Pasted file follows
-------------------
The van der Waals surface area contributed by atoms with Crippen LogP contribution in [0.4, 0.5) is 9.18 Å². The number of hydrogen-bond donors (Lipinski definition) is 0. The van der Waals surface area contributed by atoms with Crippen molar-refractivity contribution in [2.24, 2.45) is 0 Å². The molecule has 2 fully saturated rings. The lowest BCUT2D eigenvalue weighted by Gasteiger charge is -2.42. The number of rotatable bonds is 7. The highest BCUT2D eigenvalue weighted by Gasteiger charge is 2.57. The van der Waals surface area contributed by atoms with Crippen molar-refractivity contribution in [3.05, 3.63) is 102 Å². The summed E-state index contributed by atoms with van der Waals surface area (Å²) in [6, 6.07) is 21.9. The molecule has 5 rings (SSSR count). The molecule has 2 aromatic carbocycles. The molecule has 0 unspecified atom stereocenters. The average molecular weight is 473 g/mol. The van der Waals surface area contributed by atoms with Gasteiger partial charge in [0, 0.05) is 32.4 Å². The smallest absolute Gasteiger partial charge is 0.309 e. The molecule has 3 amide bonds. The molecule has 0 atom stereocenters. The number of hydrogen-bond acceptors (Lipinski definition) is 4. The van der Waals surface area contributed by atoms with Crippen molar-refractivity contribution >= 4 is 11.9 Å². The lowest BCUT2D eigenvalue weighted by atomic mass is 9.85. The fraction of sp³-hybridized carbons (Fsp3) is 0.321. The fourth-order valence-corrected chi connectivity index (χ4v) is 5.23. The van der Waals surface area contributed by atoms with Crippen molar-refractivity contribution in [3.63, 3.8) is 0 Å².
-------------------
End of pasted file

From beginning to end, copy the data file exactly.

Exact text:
The van der Waals surface area contributed by atoms with Crippen LogP contribution in [0.4, 0.5) is 9.18 Å². The number of hydrogen-bond donors (Lipinski definition) is 0. The van der Waals surface area contributed by atoms with Crippen molar-refractivity contribution in [2.24, 2.45) is 0 Å². The molecule has 2 fully saturated rings. The lowest BCUT2D eigenvalue weighted by Gasteiger charge is -2.42. The number of rotatable bonds is 7. The highest BCUT2D eigenvalue weighted by Gasteiger charge is 2.57. The van der Waals surface area contributed by atoms with Crippen molar-refractivity contribution in [3.05, 3.63) is 102 Å². The summed E-state index contributed by atoms with van der Waals surface area (Å²) in [6, 6.07) is 21.9. The molecule has 5 rings (SSSR count). The molecule has 2 aromatic carbocycles. The molecule has 0 unspecified atom stereocenters. The average molecular weight is 473 g/mol. The van der Waals surface area contributed by atoms with Gasteiger partial charge in [0, 0.05) is 32.4 Å². The smallest absolute Gasteiger partial charge is 0.309 e. The molecule has 3 amide bonds. The molecule has 0 atom stereocenters. The number of hydrogen-bond acceptors (Lipinski definition) is 4. The van der Waals surface area contributed by atoms with Crippen molar-refractivity contribution >= 4 is 11.9 Å². The lowest BCUT2D eigenvalue weighted by atomic mass is 9.85. The fraction of sp³-hybridized carbons (Fsp3) is 0.321. The fourth-order valence-corrected chi connectivity index (χ4v) is 5.23. The van der Waals surface area contributed by atoms with Crippen molar-refractivity contribution in [3.63, 3.8) is 0 Å².